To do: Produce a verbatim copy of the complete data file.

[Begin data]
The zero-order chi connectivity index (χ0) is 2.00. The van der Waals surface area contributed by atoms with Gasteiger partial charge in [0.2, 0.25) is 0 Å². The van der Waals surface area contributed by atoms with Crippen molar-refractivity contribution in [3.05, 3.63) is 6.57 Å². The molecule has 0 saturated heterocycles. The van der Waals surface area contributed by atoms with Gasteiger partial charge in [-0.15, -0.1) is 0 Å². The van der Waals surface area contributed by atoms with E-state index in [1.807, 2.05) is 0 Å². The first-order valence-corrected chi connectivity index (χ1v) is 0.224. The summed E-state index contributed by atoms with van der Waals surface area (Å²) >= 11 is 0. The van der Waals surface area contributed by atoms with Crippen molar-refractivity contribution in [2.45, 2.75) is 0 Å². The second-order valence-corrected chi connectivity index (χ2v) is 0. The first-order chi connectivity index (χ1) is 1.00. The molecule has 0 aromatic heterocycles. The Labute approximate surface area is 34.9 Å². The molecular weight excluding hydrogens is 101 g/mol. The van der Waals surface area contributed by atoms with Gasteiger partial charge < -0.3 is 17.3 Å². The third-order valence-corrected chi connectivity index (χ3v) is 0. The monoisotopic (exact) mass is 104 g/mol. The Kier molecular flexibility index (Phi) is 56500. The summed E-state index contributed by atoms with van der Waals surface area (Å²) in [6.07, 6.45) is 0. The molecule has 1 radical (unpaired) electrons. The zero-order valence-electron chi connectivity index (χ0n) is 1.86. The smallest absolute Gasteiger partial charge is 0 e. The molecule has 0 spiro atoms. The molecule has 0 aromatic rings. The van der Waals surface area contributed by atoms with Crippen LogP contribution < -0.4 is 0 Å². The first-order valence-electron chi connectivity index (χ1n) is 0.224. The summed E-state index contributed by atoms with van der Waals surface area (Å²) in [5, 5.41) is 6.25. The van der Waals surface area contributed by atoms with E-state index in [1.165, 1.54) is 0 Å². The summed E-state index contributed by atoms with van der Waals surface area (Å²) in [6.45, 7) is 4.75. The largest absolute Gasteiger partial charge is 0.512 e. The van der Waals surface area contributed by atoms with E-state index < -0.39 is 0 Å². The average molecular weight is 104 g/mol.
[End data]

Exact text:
The zero-order chi connectivity index (χ0) is 2.00. The van der Waals surface area contributed by atoms with Gasteiger partial charge in [0.2, 0.25) is 0 Å². The van der Waals surface area contributed by atoms with Crippen molar-refractivity contribution in [3.05, 3.63) is 6.57 Å². The molecule has 0 saturated heterocycles. The van der Waals surface area contributed by atoms with Gasteiger partial charge in [-0.15, -0.1) is 0 Å². The van der Waals surface area contributed by atoms with E-state index in [1.807, 2.05) is 0 Å². The first-order valence-corrected chi connectivity index (χ1v) is 0.224. The summed E-state index contributed by atoms with van der Waals surface area (Å²) >= 11 is 0. The van der Waals surface area contributed by atoms with Crippen molar-refractivity contribution in [2.45, 2.75) is 0 Å². The second-order valence-corrected chi connectivity index (χ2v) is 0. The first-order chi connectivity index (χ1) is 1.00. The molecule has 0 aromatic heterocycles. The Labute approximate surface area is 34.9 Å². The molecular weight excluding hydrogens is 101 g/mol. The van der Waals surface area contributed by atoms with Gasteiger partial charge < -0.3 is 17.3 Å². The third-order valence-corrected chi connectivity index (χ3v) is 0. The monoisotopic (exact) mass is 104 g/mol. The Kier molecular flexibility index (Phi) is 56500. The summed E-state index contributed by atoms with van der Waals surface area (Å²) in [6.07, 6.45) is 0. The molecule has 1 radical (unpaired) electrons. The zero-order valence-electron chi connectivity index (χ0n) is 1.86. The smallest absolute Gasteiger partial charge is 0 e. The molecule has 0 spiro atoms. The molecule has 0 aromatic rings. The van der Waals surface area contributed by atoms with Crippen LogP contribution < -0.4 is 0 Å². The first-order valence-electron chi connectivity index (χ1n) is 0.224. The summed E-state index contributed by atoms with van der Waals surface area (Å²) in [5, 5.41) is 6.25. The van der Waals surface area contributed by atoms with E-state index in [1.165, 1.54) is 0 Å². The summed E-state index contributed by atoms with van der Waals surface area (Å²) in [6.45, 7) is 4.75. The largest absolute Gasteiger partial charge is 0.512 e. The van der Waals surface area contributed by atoms with E-state index < -0.39 is 0 Å². The average molecular weight is 104 g/mol.